Survive Any Conversation With One Simple Skill
Don’t know what to say next? Just reflect.
Grin Lord, PsyD, ABPP
Many of us feel pressure to be interesting, funny, intelligent in conversation. You feel like you must have shared knowledge or interests to carry on a conversation or that you need to know the right thing to say at the right time. Small talk is avoided at all costs.
Maybe you even get excited to say something and then find yourself paralyzed. These are conversation concerns that a lot of folks face — it’s not an issue just for those on the spectrum or with social anxiety.
There is one thing you can do to survive and thrive in any conversation. It’s a simple skill called reflecting. A reflection is like a paraphrase or mirroring of what you just heard.
Reflective listening involves continually repeating what you heard to show understanding. Reflections are a powerful conversational skill because people like to feel listened to and understood without you telling them what to do.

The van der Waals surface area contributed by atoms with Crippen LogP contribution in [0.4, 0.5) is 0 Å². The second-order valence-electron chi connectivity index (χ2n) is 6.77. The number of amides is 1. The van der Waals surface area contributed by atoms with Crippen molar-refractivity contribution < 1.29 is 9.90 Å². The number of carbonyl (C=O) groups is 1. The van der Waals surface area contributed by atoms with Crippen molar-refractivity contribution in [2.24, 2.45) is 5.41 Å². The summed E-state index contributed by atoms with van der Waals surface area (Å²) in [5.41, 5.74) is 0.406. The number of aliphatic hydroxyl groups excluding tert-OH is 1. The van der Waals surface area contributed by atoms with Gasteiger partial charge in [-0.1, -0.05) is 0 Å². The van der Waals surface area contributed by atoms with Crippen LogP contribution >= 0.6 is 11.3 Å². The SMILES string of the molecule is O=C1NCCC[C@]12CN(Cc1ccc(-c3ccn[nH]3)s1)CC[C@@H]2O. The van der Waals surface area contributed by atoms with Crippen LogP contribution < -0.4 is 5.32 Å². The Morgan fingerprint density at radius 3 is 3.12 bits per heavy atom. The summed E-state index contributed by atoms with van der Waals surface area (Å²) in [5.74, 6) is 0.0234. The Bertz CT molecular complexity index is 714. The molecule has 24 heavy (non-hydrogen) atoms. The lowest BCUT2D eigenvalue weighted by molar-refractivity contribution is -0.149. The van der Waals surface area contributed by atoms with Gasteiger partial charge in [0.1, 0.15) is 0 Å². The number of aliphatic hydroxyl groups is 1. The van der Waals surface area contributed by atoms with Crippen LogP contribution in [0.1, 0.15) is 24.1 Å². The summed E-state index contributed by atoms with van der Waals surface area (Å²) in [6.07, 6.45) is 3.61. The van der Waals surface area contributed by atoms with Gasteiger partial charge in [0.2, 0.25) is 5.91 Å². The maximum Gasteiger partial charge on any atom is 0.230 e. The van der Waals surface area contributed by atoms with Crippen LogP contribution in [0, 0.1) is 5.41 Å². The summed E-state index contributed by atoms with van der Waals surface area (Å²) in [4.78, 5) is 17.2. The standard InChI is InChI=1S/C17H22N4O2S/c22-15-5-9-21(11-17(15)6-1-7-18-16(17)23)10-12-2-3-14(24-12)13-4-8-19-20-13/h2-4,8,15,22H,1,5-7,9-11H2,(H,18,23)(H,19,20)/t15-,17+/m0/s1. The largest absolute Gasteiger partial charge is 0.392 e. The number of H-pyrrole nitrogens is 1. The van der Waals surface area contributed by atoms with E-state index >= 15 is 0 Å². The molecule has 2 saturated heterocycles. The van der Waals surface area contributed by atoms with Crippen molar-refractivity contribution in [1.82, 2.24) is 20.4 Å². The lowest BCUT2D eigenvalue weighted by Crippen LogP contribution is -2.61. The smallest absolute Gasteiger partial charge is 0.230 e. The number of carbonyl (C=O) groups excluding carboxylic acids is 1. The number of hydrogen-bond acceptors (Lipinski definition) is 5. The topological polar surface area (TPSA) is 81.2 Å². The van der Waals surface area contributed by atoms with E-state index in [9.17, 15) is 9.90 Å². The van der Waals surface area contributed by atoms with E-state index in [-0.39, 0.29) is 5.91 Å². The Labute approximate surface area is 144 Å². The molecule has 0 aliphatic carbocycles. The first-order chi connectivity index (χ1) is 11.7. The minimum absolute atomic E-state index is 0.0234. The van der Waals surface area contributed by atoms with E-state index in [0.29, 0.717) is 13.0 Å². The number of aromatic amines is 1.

A bonus: when you start reflecting the pressure is off of you to direct the conversation. You do not need to know anything about the person you are talking to. You do not need to share anything about yourself and you do not need to be coming up with new ideas for conversation topics.
How do I get started?
Start by simply repeating back a statement about what a person is saying. For example, when someone says:
I’m really worried about my test next week
You can say any one of the following reflections:
Sounds like you are very worried about your test next week.
You are really worried about your test.
To survive in a conversation, all you have to do is reflect.
Over and over and over again. Start with the simplest of reflections which is to say, “Sounds like…” and then repeat what you heard them say.
When I train people to do reflections, I challenge them to go to their families, friends, or a cocktail party (when that was a thing), and see how long they can go by just reflecting; no questions allowed.